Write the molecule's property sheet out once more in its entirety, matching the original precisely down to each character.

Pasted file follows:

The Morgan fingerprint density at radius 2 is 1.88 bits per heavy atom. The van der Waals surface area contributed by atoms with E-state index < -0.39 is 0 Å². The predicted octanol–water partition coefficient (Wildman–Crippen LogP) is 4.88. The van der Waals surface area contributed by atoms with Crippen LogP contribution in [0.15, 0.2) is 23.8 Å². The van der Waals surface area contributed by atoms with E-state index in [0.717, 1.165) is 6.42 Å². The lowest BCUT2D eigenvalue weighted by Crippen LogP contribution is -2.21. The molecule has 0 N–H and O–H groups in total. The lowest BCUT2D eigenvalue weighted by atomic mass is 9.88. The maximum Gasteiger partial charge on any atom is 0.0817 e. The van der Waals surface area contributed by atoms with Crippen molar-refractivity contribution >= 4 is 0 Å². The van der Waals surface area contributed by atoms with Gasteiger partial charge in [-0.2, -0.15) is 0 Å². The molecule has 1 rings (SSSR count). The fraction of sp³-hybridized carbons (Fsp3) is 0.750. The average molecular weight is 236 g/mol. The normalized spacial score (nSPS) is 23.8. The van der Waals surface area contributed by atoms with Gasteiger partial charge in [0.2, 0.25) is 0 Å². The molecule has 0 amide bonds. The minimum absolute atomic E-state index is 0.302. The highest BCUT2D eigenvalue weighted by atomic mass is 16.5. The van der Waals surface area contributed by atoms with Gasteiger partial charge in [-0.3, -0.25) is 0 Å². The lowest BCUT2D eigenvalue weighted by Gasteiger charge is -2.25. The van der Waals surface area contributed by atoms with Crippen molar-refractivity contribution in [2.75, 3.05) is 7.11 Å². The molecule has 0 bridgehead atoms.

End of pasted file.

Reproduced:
The Morgan fingerprint density at radius 2 is 1.88 bits per heavy atom. The van der Waals surface area contributed by atoms with E-state index < -0.39 is 0 Å². The predicted octanol–water partition coefficient (Wildman–Crippen LogP) is 4.88. The van der Waals surface area contributed by atoms with Crippen LogP contribution in [0.15, 0.2) is 23.8 Å². The van der Waals surface area contributed by atoms with E-state index in [0.717, 1.165) is 6.42 Å². The lowest BCUT2D eigenvalue weighted by Crippen LogP contribution is -2.21. The molecule has 0 N–H and O–H groups in total. The lowest BCUT2D eigenvalue weighted by atomic mass is 9.88. The maximum Gasteiger partial charge on any atom is 0.0817 e. The van der Waals surface area contributed by atoms with Crippen molar-refractivity contribution >= 4 is 0 Å². The van der Waals surface area contributed by atoms with Gasteiger partial charge in [-0.2, -0.15) is 0 Å². The molecule has 1 rings (SSSR count). The fraction of sp³-hybridized carbons (Fsp3) is 0.750. The average molecular weight is 236 g/mol. The normalized spacial score (nSPS) is 23.8. The van der Waals surface area contributed by atoms with Gasteiger partial charge in [0.2, 0.25) is 0 Å². The molecule has 0 amide bonds. The minimum absolute atomic E-state index is 0.302. The highest BCUT2D eigenvalue weighted by atomic mass is 16.5. The van der Waals surface area contributed by atoms with Gasteiger partial charge in [-0.3, -0.25) is 0 Å². The lowest BCUT2D eigenvalue weighted by Gasteiger charge is -2.25. The van der Waals surface area contributed by atoms with Crippen molar-refractivity contribution in [2.75, 3.05) is 7.11 Å². The molecule has 0 bridgehead atoms.